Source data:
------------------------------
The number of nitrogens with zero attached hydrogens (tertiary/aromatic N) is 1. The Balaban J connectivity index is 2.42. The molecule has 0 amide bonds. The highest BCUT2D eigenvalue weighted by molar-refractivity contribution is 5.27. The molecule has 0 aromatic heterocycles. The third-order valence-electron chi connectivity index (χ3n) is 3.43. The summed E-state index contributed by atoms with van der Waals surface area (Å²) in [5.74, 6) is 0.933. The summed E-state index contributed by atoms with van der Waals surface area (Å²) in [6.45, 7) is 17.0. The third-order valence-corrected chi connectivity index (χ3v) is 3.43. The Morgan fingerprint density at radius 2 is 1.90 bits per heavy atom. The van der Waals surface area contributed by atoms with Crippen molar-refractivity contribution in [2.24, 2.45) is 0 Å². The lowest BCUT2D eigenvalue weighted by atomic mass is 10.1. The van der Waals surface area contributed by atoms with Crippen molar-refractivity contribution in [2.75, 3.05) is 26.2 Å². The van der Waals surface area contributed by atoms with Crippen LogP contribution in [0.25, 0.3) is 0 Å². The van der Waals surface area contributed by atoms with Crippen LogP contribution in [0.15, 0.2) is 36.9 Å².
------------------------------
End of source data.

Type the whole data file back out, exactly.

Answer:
The number of nitrogens with zero attached hydrogens (tertiary/aromatic N) is 1. The Balaban J connectivity index is 2.42. The molecule has 0 amide bonds. The highest BCUT2D eigenvalue weighted by molar-refractivity contribution is 5.27. The molecule has 0 aromatic heterocycles. The third-order valence-electron chi connectivity index (χ3n) is 3.43. The summed E-state index contributed by atoms with van der Waals surface area (Å²) in [5.74, 6) is 0.933. The summed E-state index contributed by atoms with van der Waals surface area (Å²) in [6.45, 7) is 17.0. The third-order valence-corrected chi connectivity index (χ3v) is 3.43. The Morgan fingerprint density at radius 2 is 1.90 bits per heavy atom. The van der Waals surface area contributed by atoms with Crippen molar-refractivity contribution in [2.24, 2.45) is 0 Å². The lowest BCUT2D eigenvalue weighted by atomic mass is 10.1. The van der Waals surface area contributed by atoms with Crippen molar-refractivity contribution in [2.75, 3.05) is 26.2 Å². The van der Waals surface area contributed by atoms with Crippen LogP contribution in [0.25, 0.3) is 0 Å². The van der Waals surface area contributed by atoms with Crippen LogP contribution in [0.15, 0.2) is 36.9 Å².